|Publication number||US5257003 A|
|Application number||US 07/821,748|
|Publication date||Oct 26, 1993|
|Filing date||Jan 14, 1992|
|Priority date||Jan 14, 1992|
|Publication number||07821748, 821748, US 5257003 A, US 5257003A, US-A-5257003, US5257003 A, US5257003A|
|Inventors||John J. Mahoney|
|Original Assignee||Mahoney John J|
|Export Citation||BiBTeX, EndNote, RefMan|
|Patent Citations (4), Referenced by (19), Classifications (11), Legal Events (5)|
|External Links: USPTO, USPTO Assignment, Espacenet|
1. Technical Field
This invention relates to temperature coefficient thermistors comprising semiconducting metal oxides, the resistance of which varies with temperature. The resistance may vary inversely with temperature, that is, it decreases with increasing temperature. This is the most common application, and these electronic components are known as negative temperature coefficient thermistors, or NTC's. However, this invention may also relate to positive temperature coefficient thermistors.
Thermistors are used, for example, as sensors in temperature monitors, compensators and controllers in solid-state electronic components.
2. Background Art
U.S. Pat. No. 4,786,888 to Yoneda, et al. discloses an NTC with a semiconducting thermistor element sintered between a pair of sheets of insulating ceramic. Internal electrodes are provided on both sides of the thermistor element, and are electrically connected, through the insulating ceramic, to corresponding external electrodes.
U.S. Pat. No. 4,912,450 to Yoneda, et al. discloses the method of making the NTC disclosed in the '888 Patent, above, which comprises:
1. Stacking a pair of green sheets of insulating ceramic material;
2. Interposing therebetween in predetermined areas a layer of thermistor element paste;
3. Providing an internal electrode paste;
4. Cutting the stacked sheets and paste into individual thermistor units;
5. Firing the thermistor units to sinter the insulating ceramic around the fired thermistor element and internal electrode paste; and
6. providing external electrodes for each thermistor unit.
Still, in the art there is a need for a simple, sturdy thermistor device with superior electrical and mechanical properties which can be manufactured easily and economically.
What I have invented is:
A thermistor comprising:
(a) a thermistor element;
(b) a fixed product of a resistive film on an axial surface of said thermistor element and extending to the peripheral edges thereof; and
(c) a conductor material on the terminal surfaces of said thermistor element.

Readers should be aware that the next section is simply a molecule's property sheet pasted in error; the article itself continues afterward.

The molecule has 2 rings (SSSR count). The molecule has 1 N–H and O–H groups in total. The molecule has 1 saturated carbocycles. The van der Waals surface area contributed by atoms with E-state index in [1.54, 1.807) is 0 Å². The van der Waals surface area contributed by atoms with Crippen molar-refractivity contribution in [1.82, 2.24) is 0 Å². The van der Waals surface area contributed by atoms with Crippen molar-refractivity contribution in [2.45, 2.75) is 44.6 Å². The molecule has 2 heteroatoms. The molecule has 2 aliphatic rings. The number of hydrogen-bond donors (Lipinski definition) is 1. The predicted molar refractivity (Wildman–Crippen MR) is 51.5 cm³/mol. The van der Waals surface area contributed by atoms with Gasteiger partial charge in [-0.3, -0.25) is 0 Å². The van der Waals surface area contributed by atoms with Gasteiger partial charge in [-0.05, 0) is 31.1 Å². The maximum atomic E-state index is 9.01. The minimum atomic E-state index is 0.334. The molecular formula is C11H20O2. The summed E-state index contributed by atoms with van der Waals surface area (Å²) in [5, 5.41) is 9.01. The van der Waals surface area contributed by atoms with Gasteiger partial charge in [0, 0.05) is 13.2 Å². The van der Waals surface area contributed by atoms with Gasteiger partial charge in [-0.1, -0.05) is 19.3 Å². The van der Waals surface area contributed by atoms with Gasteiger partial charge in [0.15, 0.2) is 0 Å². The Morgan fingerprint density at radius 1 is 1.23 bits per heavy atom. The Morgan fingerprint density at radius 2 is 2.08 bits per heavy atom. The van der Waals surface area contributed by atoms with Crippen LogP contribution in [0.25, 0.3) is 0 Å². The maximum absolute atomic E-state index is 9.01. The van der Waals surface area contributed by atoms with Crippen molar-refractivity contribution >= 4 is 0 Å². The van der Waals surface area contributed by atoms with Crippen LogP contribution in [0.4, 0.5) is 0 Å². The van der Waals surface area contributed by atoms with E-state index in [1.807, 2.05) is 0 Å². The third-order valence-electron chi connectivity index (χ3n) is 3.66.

Also, I have invented:
A method for making a thermistor which comprises:
(a) applying a resistive film on a thermistor element to cover an axial surface thereof;
(b) fixing the said thermistor element and applied resistive film to produce a fixed product of a resistive film covering an axial surface of said thermistor element;
(c) cutting the said thermistor element covered with fixed resistive film to produce terminal surfaces of thermistor element not covered with fixed resistive film; and
(d) applying conductor material to said terminal surfaces.
Alternatively, my method for making a thermistor comprises:
(a) providing a thermistor element with an axial surface and at least two (2) terminal surfaces;
(b) applying a resistive film on the axial surface to cover the axial surface up to the peripheral edges thereof;
(c) fixing the said thermistor element and applied resistive film to produce a fixed product of a resistive film covering an axial surface of said thermistor element; and
(d) applying conductor material to said terminal surfaces.
My invention provides a thermistor with improved electrical and mechanical properties, and improved manufacturability. With my invention, a thermistor with increased resistance stability, greater power dissipation and reduced zero power resistance distribution is provided. Also, the thermistor of my invention has superior appearance, free of typical ceramic anomalies. My thermistor may be easily manufactured with precision resistance tolerances in standard industry sizes, and comes with a built-in environmental barrier over the ceramic body. These advantageous features are all obtained by my invention with increased electrical and mechanical yields, and with greater quality control in electroless and electrolytic plating processes without the need to tightly control conductor material termination bands.
FIG. 1 is a perspective view of a thermistor element of my invention.